Beyond Tuition: Hidden Costs of Private School (page 2)
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When you enroll your child in a private school, you probably expect to pay tuition and fees. You may also anticipate pulling out your debit card for uniforms and dress shoes. But many parents are surprised by several unexpected expenses that come up during the course of their child's private school career. Don't get caught off guard by the expenses that are often just a natural part of a private school education.
You're not getting out of these costs:
- Books. This may not be an expense at every school, but several private schools do require students to buy textbooks just like they would in college. Textbooks aren't cheap, especially when you get into higher-level subjects. You can offset this cost by searching for cheaper versions online.
- Field Trips. In public schools under a rough economy, field trips are often one of the first things to get cut from the budget. This isn't always the case at private schools. Philip Metzger and his wife send their children to a private school in Florida. They paid between $600 and $700 to fund a school field trip to Washington, D.C.
- Computer and Internet. Private school teachers often assume students have computers at home. It's becoming more common for teachers to put assignments and grades online. There's also a growing expectation that students will type their assignments rather than hand-write them. You may need to make sure your child has access to a computer and the Internet at home.
- Testing Fees. For most private schools, you'll have to pay for your child to take an admissions test. But you may also have to cover grading costs of tests your child takes while enrolled. For instance, Philip's children take the SAT every other year through their school, and he is responsible for covering grading fees.
- Transportation. Your child's private school may not be easily accessible by school buses or cars. Be prepared to set aside funds for a bus pass or extra gas to drive your child to school.
You don't have to … but you know you want to:
- Sporting Events. If your child decides to play a sport, you may have to pay for equipment and clothing. Some teams require that every player wear the same sneakers or has the same warm up gear. You may also have to contribute for uniforms and tournament costs.
- Extracurricular Activities. One of the biggest benefits of private school is the abundance of extracurricular activities that may be available to your child. The downside is that sometimes these activities have extra costs. The Model UN club may require dues to attend local conferences. The drama club may need money to pay for the cost of putting on a play. You most likely want your child to participate in activities that interest him, and sometimes that comes at a price.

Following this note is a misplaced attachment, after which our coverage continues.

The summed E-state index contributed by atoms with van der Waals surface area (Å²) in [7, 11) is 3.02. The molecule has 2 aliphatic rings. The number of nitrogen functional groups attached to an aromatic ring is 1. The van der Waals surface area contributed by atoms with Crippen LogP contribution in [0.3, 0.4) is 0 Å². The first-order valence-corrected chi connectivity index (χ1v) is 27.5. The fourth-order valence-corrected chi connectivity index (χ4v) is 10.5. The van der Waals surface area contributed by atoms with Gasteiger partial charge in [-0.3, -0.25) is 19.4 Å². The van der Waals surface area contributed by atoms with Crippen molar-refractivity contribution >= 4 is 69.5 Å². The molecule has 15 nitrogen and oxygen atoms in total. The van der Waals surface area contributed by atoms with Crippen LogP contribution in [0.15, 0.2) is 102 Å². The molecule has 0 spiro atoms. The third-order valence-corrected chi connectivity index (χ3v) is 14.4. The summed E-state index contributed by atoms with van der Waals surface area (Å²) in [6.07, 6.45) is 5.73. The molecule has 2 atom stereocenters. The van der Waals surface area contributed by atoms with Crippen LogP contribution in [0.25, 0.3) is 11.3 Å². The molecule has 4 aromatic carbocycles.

- Social Events. The Christian Academy holds monthly skate nights for elementary school children. These are fun evenings for the kids and teachers to enjoy a night in an informal, relaxed atmosphere. But parents have to think about the cost of the night, which includes the price of admission, snacks, skate rental and gas to get there. You may want to compromise with your child and plan for a few special social events they can attend throughout the year.
- Yearbooks. At many schools, it's a tradition to obtain a yearbook at the end of each school year and have friends and acquaintances sign it. Your child may want to participate in this tradition, and sometimes it doesn't come cheap. But you've got all year to plan for it.
They want you to pay for what?
- Student accounts. Some schools require that students set up an account with a minimum amount of funds with the school store. That way if they need to buy additional uniform materials or school supplies during the day, they are covered.
- Insurance. Your school may require that you pay a fee on top of tuition for liability or other kinds of insurance. It’s not common, but it happens. So make sure you ask about it and avoid being caught off guard.
Ronni Denes, the President of New Jersey SEEDS, has dedicated her life to helping motivated, high-achieving students attend independent schools throughout the country. Through her work, she is very aware of the hidden costs that parents face when they enroll their children in private schools. "Form relationships and be extremely honest with the independent school's financial aid officer," she says. Sometimes schools will subsidize field trips and costs associated with extracurricular activities if parents are open and honest with them.
The key to handling all of these costs is to start thinking about them early. "Start budgeting," Ronni says. "Ask grandparents or family members to contribute to tuition accounts rather than buy birthday presents. When schools see that the family is doing everything possible to help support their child, they will do the same."
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